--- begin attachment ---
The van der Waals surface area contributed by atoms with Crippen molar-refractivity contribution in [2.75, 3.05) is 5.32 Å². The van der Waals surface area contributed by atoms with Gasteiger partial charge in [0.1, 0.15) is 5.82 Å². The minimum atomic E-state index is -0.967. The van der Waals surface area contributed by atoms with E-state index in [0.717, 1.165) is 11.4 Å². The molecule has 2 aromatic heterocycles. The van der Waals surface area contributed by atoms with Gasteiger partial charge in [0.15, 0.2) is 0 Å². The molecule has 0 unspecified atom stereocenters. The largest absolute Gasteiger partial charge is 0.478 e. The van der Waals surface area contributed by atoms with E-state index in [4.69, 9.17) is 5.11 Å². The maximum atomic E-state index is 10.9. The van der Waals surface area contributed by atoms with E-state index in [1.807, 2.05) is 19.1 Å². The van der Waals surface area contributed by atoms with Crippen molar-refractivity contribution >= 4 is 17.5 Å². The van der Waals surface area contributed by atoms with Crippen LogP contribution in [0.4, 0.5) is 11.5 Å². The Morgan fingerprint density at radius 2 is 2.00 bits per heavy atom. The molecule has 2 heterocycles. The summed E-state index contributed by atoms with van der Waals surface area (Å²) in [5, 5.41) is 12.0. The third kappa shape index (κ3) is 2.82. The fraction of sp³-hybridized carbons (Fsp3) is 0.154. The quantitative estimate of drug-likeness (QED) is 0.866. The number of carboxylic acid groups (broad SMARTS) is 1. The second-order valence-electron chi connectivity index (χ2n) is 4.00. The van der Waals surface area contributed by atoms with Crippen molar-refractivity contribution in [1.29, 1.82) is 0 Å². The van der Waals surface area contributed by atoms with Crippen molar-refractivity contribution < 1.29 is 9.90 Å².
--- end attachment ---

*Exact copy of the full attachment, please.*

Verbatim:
The van der Waals surface area contributed by atoms with Crippen molar-refractivity contribution in [2.75, 3.05) is 5.32 Å². The van der Waals surface area contributed by atoms with Gasteiger partial charge in [0.1, 0.15) is 5.82 Å². The minimum atomic E-state index is -0.967. The van der Waals surface area contributed by atoms with E-state index in [0.717, 1.165) is 11.4 Å². The molecule has 2 aromatic heterocycles. The van der Waals surface area contributed by atoms with Gasteiger partial charge in [0.15, 0.2) is 0 Å². The molecule has 0 unspecified atom stereocenters. The largest absolute Gasteiger partial charge is 0.478 e. The van der Waals surface area contributed by atoms with E-state index in [4.69, 9.17) is 5.11 Å². The maximum atomic E-state index is 10.9. The van der Waals surface area contributed by atoms with E-state index in [1.807, 2.05) is 19.1 Å². The van der Waals surface area contributed by atoms with Crippen molar-refractivity contribution >= 4 is 17.5 Å². The van der Waals surface area contributed by atoms with Crippen LogP contribution in [0.4, 0.5) is 11.5 Å². The Morgan fingerprint density at radius 2 is 2.00 bits per heavy atom. The molecule has 2 heterocycles. The summed E-state index contributed by atoms with van der Waals surface area (Å²) in [5, 5.41) is 12.0. The third kappa shape index (κ3) is 2.82. The fraction of sp³-hybridized carbons (Fsp3) is 0.154. The quantitative estimate of drug-likeness (QED) is 0.866. The number of carboxylic acid groups (broad SMARTS) is 1. The second-order valence-electron chi connectivity index (χ2n) is 4.00. The van der Waals surface area contributed by atoms with Crippen molar-refractivity contribution in [1.29, 1.82) is 0 Å². The van der Waals surface area contributed by atoms with Crippen molar-refractivity contribution < 1.29 is 9.90 Å².